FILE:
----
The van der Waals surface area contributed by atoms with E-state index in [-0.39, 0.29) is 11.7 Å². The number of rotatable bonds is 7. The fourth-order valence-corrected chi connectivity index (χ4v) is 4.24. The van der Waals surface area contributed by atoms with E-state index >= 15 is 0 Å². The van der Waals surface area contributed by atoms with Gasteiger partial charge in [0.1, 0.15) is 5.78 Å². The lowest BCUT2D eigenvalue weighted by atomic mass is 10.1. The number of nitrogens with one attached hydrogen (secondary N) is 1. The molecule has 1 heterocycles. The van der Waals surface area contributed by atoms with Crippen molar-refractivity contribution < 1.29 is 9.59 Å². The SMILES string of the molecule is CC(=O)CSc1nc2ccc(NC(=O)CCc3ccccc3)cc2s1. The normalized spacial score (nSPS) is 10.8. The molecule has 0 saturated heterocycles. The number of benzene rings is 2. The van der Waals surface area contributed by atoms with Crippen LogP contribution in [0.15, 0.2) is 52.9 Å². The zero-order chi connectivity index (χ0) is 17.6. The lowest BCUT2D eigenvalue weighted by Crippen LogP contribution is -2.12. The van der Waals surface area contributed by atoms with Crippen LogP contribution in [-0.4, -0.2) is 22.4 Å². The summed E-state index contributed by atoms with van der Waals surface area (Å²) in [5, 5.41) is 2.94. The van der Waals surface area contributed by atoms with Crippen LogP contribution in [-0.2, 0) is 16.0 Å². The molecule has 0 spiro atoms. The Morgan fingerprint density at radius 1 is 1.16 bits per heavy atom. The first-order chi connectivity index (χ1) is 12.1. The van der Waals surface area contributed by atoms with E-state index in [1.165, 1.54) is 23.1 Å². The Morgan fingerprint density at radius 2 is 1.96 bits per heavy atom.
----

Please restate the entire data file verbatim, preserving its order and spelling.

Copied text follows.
The van der Waals surface area contributed by atoms with E-state index in [-0.39, 0.29) is 11.7 Å². The number of rotatable bonds is 7. The fourth-order valence-corrected chi connectivity index (χ4v) is 4.24. The van der Waals surface area contributed by atoms with E-state index >= 15 is 0 Å². The van der Waals surface area contributed by atoms with Gasteiger partial charge in [0.1, 0.15) is 5.78 Å². The lowest BCUT2D eigenvalue weighted by atomic mass is 10.1. The number of nitrogens with one attached hydrogen (secondary N) is 1. The molecule has 1 heterocycles. The van der Waals surface area contributed by atoms with Crippen molar-refractivity contribution < 1.29 is 9.59 Å². The SMILES string of the molecule is CC(=O)CSc1nc2ccc(NC(=O)CCc3ccccc3)cc2s1. The normalized spacial score (nSPS) is 10.8. The molecule has 0 saturated heterocycles. The number of benzene rings is 2. The van der Waals surface area contributed by atoms with Crippen LogP contribution in [0.15, 0.2) is 52.9 Å². The zero-order chi connectivity index (χ0) is 17.6. The lowest BCUT2D eigenvalue weighted by Crippen LogP contribution is -2.12. The van der Waals surface area contributed by atoms with Crippen LogP contribution in [-0.4, -0.2) is 22.4 Å². The summed E-state index contributed by atoms with van der Waals surface area (Å²) in [5, 5.41) is 2.94. The van der Waals surface area contributed by atoms with Crippen LogP contribution in [-0.2, 0) is 16.0 Å². The molecule has 0 spiro atoms. The Morgan fingerprint density at radius 1 is 1.16 bits per heavy atom. The first-order chi connectivity index (χ1) is 12.1. The van der Waals surface area contributed by atoms with E-state index in [1.165, 1.54) is 23.1 Å². The Morgan fingerprint density at radius 2 is 1.96 bits per heavy atom.